by Jim Lynch

Should you buy the iPad Air 2 or Surface 3?

Oct 26, 2015
iPadLaptopsSmall and Medium Business

Is Apple's iPad Air 2 a better buy than Microsoft's Surface 3?

Apple’s iPad Air 2 is its best iPad yet, but is it a better buy than Microsoft’s Surface 3? For some users it’s a question that doesn’t have an easy or quick answer. One redditor recently asked if he should buy the iPad Air 2 or Microsoft Surface 3, and he got some interesting answers in the iPad subreddit.

I’ll share my own thoughts below, but here’s the original question along with some of the answers in the iPad subreddit.

Zrakk asked his question:

Why would you get an iPad Air 2 instead of a Surface 3?

I’m thinking about buying one of these tablets but I don’t know which one is closer to my requirements. I’m an 4th year electrical engineer student and need to read PDF, PPT and transfer files with my classmates (this isn’t a must have though).

For context, I already have a Macbook Pro, an iPhone 6 and a decent win-laptop for specific programs in my career.

More at Reddit

His fellow redditors responded with their thoughts:

Willup: ”I think it comes down to preference. There are advantages to each one, and they’re essentially converging over time. I think the most important question is whether or not you like Windows and how plugged into either ecosystem you are.

The Surface will provide you with a much more “desktop”-like experience. You won’t get that on on iPad. I have friends who love their Surfaces–they’re also completely removed from the Apple ecosystem and usually prioritize customizability over all else.

However, the iPad is easier to use, lighter to carry, and the number of productivity apps is greater. Coupled with a keyboard, the iPad can run all the Office products that you might need just as well as the Surface would. And there are some amazing PDF readers for iOS that sync with Dropbox and whatnot. And if you already have other Apple devices, plugging in deeper to the ecosystem has a lot of benefits (text message handoff, etc…). And with split screen mode on the Air 2, the iPad has really stepped up its productive abilities.

If you search through this sub, you can find some good threads where people explain their favorite apps, work flows, etc, and see how the iPad might fit your needs. It can run PowerPoint, is amazing for PDF reading and annotating, and you shouldn’t have any issue sharing files whether you’re using Dropbox, Drive, iCloud, etc…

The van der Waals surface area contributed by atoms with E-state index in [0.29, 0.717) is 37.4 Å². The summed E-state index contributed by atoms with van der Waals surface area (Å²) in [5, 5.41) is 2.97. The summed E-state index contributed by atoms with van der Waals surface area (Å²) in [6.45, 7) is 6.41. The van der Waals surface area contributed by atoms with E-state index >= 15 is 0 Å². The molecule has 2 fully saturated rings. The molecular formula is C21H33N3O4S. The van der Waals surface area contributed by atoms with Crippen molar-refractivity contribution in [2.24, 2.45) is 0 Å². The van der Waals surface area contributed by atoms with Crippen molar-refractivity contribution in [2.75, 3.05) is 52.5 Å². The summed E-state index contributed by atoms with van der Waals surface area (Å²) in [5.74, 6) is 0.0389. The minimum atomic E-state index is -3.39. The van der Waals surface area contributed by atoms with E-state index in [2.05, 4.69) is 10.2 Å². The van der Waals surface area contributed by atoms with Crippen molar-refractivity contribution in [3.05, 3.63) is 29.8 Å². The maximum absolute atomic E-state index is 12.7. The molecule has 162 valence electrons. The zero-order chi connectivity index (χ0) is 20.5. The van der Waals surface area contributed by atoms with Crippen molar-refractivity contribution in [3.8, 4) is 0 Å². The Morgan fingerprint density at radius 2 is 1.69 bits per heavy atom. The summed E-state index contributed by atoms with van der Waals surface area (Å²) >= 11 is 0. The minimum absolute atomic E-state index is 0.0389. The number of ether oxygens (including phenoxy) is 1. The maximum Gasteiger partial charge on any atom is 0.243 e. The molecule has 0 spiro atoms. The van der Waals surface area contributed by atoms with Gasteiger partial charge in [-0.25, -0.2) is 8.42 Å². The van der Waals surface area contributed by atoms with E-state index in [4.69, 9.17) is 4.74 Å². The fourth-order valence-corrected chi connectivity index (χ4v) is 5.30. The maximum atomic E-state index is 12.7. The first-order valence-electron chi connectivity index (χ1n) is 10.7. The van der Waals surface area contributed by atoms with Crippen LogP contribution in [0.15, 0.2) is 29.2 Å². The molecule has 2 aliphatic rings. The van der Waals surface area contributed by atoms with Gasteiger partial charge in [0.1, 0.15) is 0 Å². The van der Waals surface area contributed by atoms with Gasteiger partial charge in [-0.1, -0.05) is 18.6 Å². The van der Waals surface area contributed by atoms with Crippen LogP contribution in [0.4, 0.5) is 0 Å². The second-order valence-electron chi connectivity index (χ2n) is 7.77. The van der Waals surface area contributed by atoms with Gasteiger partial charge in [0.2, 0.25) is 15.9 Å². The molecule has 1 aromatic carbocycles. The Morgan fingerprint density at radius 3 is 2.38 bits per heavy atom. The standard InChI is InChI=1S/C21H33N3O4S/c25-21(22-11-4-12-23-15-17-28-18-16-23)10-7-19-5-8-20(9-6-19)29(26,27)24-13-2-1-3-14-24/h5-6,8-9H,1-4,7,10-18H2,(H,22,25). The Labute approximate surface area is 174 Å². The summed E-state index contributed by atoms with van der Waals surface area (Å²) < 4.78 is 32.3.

So, if you like Windows and down mind carrying a little extra weight, go with the Surface. It has a great build quality (so I’m told) and will be more similar to a traditional laptop experience. Personally I would go with the iPad, but I’m plugged into the ecosystem, love the number of apps that are available, and like having a device that is productive but also great for reading in bed or watching Netflix.”

Pogiface: ”I find my iPad to be useless. Do you know iOS doesn’t have a torrent client in the app store? I had to jail break it to just get that function. I feel with a surface at least I can run whatever apps I want without some jailbreak or constant issue. My iPad has a Sim slot which I can’t interact with in any way, I can’t text from it, or check my balance sending a text from it, also useless.

An android tablet or surface would have a been much more useful for me, plus anything with an SD card slot to easily expand memory or save files.”

Frumply: ”With your use case either will work. As a consumption device ipads are superior, and for convenience I would go for the mini — form factor allows for much easier 1-hand operation, and there is very little loss in viewing space. Since you’re on the ipad sub I assume you’re just looking for a push in this direction, you should be able to find a use for the product no issue.